In a time when increasing attention is being paid to the violence on the football field, it might seem odd that one of the more violent acts at Super Bowl XXXVIII happened during the halftime show. You’ve probably heard about it, and most of us saw it in a room full of people. Some of us may have even signed up for TiVo to take advantage of the opportunity to see it over and over again. Now that the ten-year anniversary of the infamous “Nipplegate” controversy involving Justin Timberlake, Janet Jackson, and MTV has occurred, quite a number of articles have come out discussing Jackson’s nudity, the cultural impact, and even whether or not we can understand how it happened. (Links may be NSFW.)

That discussion is good and necessary but I think we’re missing the point. That halftime show was more than just the nation seeing a topless woman. I’d argue that we were outraged at the wrong thing, and it wasn’t “the now-infamous Janet Jackson striptease” as the Parents Television Council called it.

Understandably, most people have focused on Jackson’s bare breast. But there’s more going on. In an article published ten days after Super Bowl XXXVIII, Maggie Thurs asked the question that I’m still asking: “Have we come to a time in America where sexual violence, particularly against women, is so mainstream, so unimportant, so entertaining that exposing a single breast is more shocking than assault?”

The Scene of the Crime

When Janet Jackson played SuperBowl XXXVIII’s halftime show, I was at the stereotypical Sunday School Super Bowl Party. Until that year, I never really thought about the Super Bowl halftime show. I really didn’t care all that much. But I knew Janet (Miss Jackson if you’re nasty) was going to perform, and I was hoping to hear “Rhythm Nation” live.

I think I’m one of the few people who actually go to Super Bowl parties to watch the game. (Not the commercials. Not the halftime show. The Game.) This time, I filled a plate with tortilla chips and sausage and cheese dip, and I sat down and caught the one sight that no one in the room seemed to see.

Not Janet Jackson’s exposed breast, though that was part of “the show” at halftime. No, I saw Justin Timberlake reach over and tear off part of Janet Jackson’s bustier. Timberlake, in effect, had pantomimed a sexual assault. Sure, it was a performance, but the show portrayed a frightening scene punctuated by the lyric, “I’m gonna have you naked by the end of this song.”

It was one of those moments when you feel like you’re alone in a room, like you just got away with something no one noticed.

So, being the person I am, I asked, “Did anyone just see that?”

Everyone stopped, mid-chew, to stare at me like a cow looking at a new gate. After a number of questions, I then had to explain that I just saw Justin Timberlake tear off Janet Jackson’s top.

“You saw her, uh, chest?” one person asked.

A Nation’s reaction

“You saw her chest?”

That question occupied the attention of the American public and the American government for the next eight years. In response to the uproar, a bipartisan Congress raised the maximum fine for indecency from $32,500 to $325,000. In the aftermath of Super Bowl XXXVIII, CBS was fined $550,000. (The appeal of that fine finally reached the Supreme Court in 2012.)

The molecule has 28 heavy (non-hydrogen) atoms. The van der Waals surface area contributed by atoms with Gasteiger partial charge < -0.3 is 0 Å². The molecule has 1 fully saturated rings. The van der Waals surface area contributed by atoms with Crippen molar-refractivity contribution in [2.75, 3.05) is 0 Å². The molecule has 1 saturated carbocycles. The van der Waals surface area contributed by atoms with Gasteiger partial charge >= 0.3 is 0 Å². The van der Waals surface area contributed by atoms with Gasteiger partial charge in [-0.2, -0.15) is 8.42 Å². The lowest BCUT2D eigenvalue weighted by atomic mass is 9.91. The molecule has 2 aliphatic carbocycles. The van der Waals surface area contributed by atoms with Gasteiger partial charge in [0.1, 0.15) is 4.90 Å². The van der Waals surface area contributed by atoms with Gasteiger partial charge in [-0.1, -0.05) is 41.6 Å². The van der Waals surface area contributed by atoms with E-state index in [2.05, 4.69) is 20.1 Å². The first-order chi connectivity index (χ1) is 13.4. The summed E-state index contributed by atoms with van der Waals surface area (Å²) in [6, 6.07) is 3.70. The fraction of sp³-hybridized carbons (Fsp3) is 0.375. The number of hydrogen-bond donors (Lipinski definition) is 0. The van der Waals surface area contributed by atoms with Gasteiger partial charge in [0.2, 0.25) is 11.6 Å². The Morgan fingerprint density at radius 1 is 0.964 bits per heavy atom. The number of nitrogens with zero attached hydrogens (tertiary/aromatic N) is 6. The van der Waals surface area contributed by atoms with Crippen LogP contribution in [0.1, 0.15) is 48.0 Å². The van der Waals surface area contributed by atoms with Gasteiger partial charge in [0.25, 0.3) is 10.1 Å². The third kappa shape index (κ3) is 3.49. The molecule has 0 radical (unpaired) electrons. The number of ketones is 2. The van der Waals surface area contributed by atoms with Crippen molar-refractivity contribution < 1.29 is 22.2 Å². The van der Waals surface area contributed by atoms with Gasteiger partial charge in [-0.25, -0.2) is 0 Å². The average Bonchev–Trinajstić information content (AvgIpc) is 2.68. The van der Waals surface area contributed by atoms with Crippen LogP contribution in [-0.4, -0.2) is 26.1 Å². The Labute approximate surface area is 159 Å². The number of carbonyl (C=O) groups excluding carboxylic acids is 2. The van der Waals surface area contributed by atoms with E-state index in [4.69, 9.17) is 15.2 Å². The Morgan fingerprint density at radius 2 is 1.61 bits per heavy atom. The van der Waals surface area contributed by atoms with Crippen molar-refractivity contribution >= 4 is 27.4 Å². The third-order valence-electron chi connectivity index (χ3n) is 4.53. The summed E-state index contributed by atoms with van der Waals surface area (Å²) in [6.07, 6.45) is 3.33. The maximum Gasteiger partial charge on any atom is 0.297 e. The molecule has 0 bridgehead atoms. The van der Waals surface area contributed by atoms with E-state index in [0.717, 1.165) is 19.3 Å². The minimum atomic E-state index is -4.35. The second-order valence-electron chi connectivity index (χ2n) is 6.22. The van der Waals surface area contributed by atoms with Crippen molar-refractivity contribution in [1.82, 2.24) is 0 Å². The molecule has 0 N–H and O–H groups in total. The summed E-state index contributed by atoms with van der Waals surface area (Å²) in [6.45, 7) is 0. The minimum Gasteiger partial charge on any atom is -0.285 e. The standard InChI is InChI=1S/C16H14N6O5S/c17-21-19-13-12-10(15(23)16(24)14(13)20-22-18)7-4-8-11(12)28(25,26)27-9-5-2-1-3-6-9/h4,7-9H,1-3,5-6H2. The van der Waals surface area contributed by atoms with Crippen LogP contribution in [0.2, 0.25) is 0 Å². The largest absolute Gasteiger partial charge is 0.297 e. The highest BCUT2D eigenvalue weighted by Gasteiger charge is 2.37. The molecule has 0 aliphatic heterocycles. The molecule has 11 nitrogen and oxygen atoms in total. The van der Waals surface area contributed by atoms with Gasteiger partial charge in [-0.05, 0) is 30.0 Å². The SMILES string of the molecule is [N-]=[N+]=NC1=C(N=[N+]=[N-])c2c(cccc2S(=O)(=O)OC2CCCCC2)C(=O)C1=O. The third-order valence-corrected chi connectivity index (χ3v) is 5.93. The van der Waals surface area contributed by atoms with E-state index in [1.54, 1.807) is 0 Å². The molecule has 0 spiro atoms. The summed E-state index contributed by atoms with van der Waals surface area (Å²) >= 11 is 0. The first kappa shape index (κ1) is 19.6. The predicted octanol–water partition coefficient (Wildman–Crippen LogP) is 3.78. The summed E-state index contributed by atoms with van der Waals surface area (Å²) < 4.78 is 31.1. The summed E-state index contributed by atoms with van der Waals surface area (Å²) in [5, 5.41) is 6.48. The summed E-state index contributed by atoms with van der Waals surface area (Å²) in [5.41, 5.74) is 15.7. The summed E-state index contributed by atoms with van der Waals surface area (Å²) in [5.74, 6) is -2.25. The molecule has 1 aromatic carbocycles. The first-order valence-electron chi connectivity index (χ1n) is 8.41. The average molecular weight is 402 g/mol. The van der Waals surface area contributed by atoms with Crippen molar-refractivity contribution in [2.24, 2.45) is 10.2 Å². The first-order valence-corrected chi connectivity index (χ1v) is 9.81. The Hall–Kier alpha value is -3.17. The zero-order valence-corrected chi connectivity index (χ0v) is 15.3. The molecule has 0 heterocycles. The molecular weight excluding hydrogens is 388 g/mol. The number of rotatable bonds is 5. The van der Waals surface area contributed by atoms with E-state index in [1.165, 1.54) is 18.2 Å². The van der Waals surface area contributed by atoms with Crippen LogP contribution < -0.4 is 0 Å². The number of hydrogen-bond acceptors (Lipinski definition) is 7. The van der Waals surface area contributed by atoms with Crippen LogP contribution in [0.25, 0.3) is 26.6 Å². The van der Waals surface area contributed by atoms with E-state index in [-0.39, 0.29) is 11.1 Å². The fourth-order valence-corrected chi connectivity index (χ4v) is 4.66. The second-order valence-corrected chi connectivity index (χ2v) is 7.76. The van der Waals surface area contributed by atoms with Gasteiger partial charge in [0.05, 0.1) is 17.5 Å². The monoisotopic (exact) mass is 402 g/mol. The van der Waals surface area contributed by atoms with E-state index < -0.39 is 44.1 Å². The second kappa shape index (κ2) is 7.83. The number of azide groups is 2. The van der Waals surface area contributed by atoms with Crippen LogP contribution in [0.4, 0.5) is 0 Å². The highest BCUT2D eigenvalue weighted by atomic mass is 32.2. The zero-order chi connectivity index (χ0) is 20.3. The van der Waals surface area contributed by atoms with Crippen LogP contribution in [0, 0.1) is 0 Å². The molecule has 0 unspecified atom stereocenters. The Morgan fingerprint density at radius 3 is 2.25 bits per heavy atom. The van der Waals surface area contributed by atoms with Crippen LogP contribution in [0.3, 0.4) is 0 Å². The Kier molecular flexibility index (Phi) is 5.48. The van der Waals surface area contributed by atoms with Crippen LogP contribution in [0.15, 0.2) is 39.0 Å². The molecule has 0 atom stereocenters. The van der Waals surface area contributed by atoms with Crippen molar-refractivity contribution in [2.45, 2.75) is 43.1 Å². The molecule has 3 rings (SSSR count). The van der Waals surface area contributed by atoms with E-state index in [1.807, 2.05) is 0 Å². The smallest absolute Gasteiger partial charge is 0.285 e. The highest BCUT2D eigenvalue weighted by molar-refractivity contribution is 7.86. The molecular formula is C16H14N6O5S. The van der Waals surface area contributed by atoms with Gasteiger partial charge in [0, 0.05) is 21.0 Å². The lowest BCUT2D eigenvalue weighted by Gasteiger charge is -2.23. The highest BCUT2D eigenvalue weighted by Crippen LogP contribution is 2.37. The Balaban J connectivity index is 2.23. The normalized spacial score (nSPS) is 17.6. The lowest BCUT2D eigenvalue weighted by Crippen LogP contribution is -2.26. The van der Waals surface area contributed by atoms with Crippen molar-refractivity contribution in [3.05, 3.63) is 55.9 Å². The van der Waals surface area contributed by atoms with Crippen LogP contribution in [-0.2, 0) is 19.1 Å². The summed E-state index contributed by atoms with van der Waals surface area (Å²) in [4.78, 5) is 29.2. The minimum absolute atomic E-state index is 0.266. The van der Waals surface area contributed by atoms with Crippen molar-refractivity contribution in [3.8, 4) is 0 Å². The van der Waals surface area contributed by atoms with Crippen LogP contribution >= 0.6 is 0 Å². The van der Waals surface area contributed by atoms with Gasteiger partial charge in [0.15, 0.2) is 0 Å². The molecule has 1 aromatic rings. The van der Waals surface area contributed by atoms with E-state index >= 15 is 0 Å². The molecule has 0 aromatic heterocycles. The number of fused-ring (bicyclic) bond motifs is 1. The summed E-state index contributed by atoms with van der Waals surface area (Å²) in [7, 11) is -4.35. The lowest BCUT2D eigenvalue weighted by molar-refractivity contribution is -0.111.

You might have forgotten about Janet and Justin’s performance, but the United States Supreme Court didn’t. When the Court finally decided that CBS didn’t need to pay a fine for a fleeting image of nudity, Justice Roberts made it clear that what happened was serious: “As every schoolchild knows, a picture is worth a thousand words, and CBS broadcast this particular picture to millions of impressionable children.”

Justice Roberts is right: a picture is powerful, and it can have a culture-defining effect. As a culture, though, we were outraged about the wrong part of that picture. As a response to a halftime show that displayed overt sexuality and a theatrical assault, Christians in particular seem to have glossed over the show’s sexual assault aspect in favor of shaking our heads over a less-than-a-second view of Janet Jackson’s chest.

In a country where instances of sexual assault number in the millions, Christians should be front-and-center when it comes to recognizing it in order to fight it. We should be more vocal. We should be more active. Ten years ago, we missed the opportunity to refocus the attention away from Janet Jackson’s boob and onto a real epidemic that is common to America — inside the Church and out.

It’s odd that only ten years have passed since the term “wardrobe malfunction” entered our collective lexicon. It’s even more strange that we’re still focused on Jackson’s breast, and we’ve all but ignored the action that revealed it.


  1. “‘Miss Jackson,’ if you are nasty”? I can remember a time when “Miss Jackson” would have been seen as polite. Have we come to the point where politeness is now “nasty” and easy familiarity with people we don’t know is considered proper.

  2. Insightful piece. I hope we become more sensitive to—and less tolerant of—sexual violence as entertainment.

    Unfortunately, part of the problem is something that the Christian community (and, alas, Christ and Pop Culture) has perpetuated: stamping blatantly pornographic entertainment with approval because it ostensibly has a good message. Yes, I’m talking specifically about “The Wolf of Wall Street,” which itself portrays sexual violence.

    I strongly believe that we need to stop pussyfooting in our opposition to pornography—in ALL its forms. In fact, I just published a post that talks about this very thing:

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